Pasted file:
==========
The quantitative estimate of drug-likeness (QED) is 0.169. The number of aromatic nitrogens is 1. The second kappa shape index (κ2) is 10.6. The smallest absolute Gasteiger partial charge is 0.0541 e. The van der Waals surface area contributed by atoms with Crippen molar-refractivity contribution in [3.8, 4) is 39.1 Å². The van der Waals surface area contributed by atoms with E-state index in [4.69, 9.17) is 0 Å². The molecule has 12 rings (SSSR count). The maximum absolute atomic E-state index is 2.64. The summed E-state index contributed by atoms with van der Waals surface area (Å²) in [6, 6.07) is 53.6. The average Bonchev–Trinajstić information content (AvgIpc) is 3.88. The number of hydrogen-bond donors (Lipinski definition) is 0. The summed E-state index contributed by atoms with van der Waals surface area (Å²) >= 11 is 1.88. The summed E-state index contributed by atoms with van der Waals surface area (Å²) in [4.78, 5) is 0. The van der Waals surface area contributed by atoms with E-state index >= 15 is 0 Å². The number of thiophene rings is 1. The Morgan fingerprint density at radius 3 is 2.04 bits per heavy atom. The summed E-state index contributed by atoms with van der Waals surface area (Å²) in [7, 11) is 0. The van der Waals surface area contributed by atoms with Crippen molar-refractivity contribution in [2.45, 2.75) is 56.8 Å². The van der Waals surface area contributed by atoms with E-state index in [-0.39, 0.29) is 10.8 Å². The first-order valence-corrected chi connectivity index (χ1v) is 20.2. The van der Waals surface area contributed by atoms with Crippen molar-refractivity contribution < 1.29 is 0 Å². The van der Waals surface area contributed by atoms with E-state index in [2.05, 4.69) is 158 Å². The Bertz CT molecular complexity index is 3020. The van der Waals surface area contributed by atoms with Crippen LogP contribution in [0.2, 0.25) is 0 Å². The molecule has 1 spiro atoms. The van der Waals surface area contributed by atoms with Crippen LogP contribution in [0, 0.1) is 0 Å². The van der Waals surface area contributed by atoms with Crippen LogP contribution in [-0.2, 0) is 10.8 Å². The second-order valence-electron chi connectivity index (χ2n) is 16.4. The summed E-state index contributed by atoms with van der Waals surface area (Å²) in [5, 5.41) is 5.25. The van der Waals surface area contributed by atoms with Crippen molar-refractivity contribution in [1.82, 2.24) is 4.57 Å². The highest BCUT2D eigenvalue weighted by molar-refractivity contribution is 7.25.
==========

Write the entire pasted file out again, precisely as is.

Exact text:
The quantitative estimate of drug-likeness (QED) is 0.169. The number of aromatic nitrogens is 1. The second kappa shape index (κ2) is 10.6. The smallest absolute Gasteiger partial charge is 0.0541 e. The van der Waals surface area contributed by atoms with Crippen molar-refractivity contribution in [3.8, 4) is 39.1 Å². The van der Waals surface area contributed by atoms with E-state index in [4.69, 9.17) is 0 Å². The molecule has 12 rings (SSSR count). The maximum absolute atomic E-state index is 2.64. The summed E-state index contributed by atoms with van der Waals surface area (Å²) in [6, 6.07) is 53.6. The average Bonchev–Trinajstić information content (AvgIpc) is 3.88. The number of hydrogen-bond donors (Lipinski definition) is 0. The summed E-state index contributed by atoms with van der Waals surface area (Å²) >= 11 is 1.88. The summed E-state index contributed by atoms with van der Waals surface area (Å²) in [4.78, 5) is 0. The van der Waals surface area contributed by atoms with E-state index >= 15 is 0 Å². The number of thiophene rings is 1. The Morgan fingerprint density at radius 3 is 2.04 bits per heavy atom. The summed E-state index contributed by atoms with van der Waals surface area (Å²) in [7, 11) is 0. The van der Waals surface area contributed by atoms with Crippen molar-refractivity contribution in [2.45, 2.75) is 56.8 Å². The van der Waals surface area contributed by atoms with E-state index in [-0.39, 0.29) is 10.8 Å². The first-order valence-corrected chi connectivity index (χ1v) is 20.2. The van der Waals surface area contributed by atoms with Crippen molar-refractivity contribution < 1.29 is 0 Å². The van der Waals surface area contributed by atoms with E-state index in [2.05, 4.69) is 158 Å². The Bertz CT molecular complexity index is 3020. The van der Waals surface area contributed by atoms with Crippen LogP contribution in [0.2, 0.25) is 0 Å². The molecule has 1 spiro atoms. The van der Waals surface area contributed by atoms with Crippen LogP contribution in [0, 0.1) is 0 Å². The van der Waals surface area contributed by atoms with Crippen LogP contribution in [-0.2, 0) is 10.8 Å². The second-order valence-electron chi connectivity index (χ2n) is 16.4. The summed E-state index contributed by atoms with van der Waals surface area (Å²) in [5, 5.41) is 5.25. The van der Waals surface area contributed by atoms with Crippen molar-refractivity contribution in [1.82, 2.24) is 4.57 Å². The highest BCUT2D eigenvalue weighted by molar-refractivity contribution is 7.25.